We were all raised up knowing tigers as the quintessential 'King of the Jungle'. These breathtaking creatures captivated us with their stunning stripped coat, stunning eyes, and petrifyingly beautiful teeth. Uufortunately, despite our attraction and admiration, we are rapidly losing these animals. It is estimated that the world's tiger population has declined 95 perent in the past century alone. Like many other species, these animals are endangered by diminishing habitat and human development, but tigers also face a hose of other horrifying problems... The illegal wildlife trade is the key driver of tiger extinction.Read More at One Green Planet ...
Saturday, 25 February 2017
Tuesday, 30 June 2015
Did you know: The fully adult male mountain gorilla is twice as large as the female.
Did you know: The gorilla is shy and retiring rather than ferocious and treacherous. It usually seeks no trouble unless harassed but will valiantly defend its family group if threatened.
Did you know: Mountain gorillas have a slow rate of reproduction. Females give birth for the first time at about age 10 and will have more offspring every three or four years.
Did you know: The most serious threat to gorillas is habitat loss.
Did you know: The gorilla's only known enemies are leopards and humans. Crocodiles are potentially dangerous to lowland gorillas. In western Africa, gorillas are commonly hunted for meat or in retaliation for crop raiding, but in eastern Africa they have been the victims of snares and traps set for antelope and other animals. Poachers have also destroyed entire family groups in their attempts to capture infant gorillas for zoos, while others are killed to sell their heads and hands as trophies.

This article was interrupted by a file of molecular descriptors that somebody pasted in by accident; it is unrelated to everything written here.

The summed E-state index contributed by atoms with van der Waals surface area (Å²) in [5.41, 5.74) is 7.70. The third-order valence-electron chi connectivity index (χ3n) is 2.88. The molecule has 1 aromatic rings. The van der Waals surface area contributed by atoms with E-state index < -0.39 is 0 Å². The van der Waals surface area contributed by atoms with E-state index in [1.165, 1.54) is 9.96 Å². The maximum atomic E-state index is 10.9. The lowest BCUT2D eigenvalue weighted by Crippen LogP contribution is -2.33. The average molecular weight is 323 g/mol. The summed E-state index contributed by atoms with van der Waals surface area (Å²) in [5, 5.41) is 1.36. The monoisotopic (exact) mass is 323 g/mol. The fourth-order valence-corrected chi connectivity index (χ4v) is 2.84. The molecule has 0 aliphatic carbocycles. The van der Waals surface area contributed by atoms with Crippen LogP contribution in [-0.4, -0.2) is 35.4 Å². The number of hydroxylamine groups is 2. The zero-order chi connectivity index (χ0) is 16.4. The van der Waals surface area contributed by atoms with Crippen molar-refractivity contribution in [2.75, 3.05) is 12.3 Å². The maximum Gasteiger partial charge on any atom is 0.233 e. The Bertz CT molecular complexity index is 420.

Did you know: Gorillas are susceptible to various parasites and diseases, especially to pneumonia during the long, cold wet seasons.
Did you know: Gorillas rarely attack humans. But in an encounter a person should stay still and refrain from staring or pointing at the gorilla.
Source: Out To Africa
Sunday, 28 June 2015
Did you know: The African elephant and the Asian elephant are the only two surviving species of what was in prehistoric times a diverse and populous group of large mammals.
Did you know: The African elephant is the largest living land mammal.
Did you know: Both male and female African elephants have tusks, although only males in the Asiatic species have them.
Did you know: The African elephant's ears are over twice as large as the Asian elephant's and have a different shape, often described as similar to a map of Africa.
Did you know: The sole of the elephant's foot is covered with a thick, cushion-like padding that helps sustain weight, prevents slipping and deadens sound.
Did you know: Elephants are very social, frequently touching and caressing one another and entwining their trunks.
Did you know: Elephants demonstrate concern for members of their families they take care of weak or injured members and appear to grieve over a dead companion.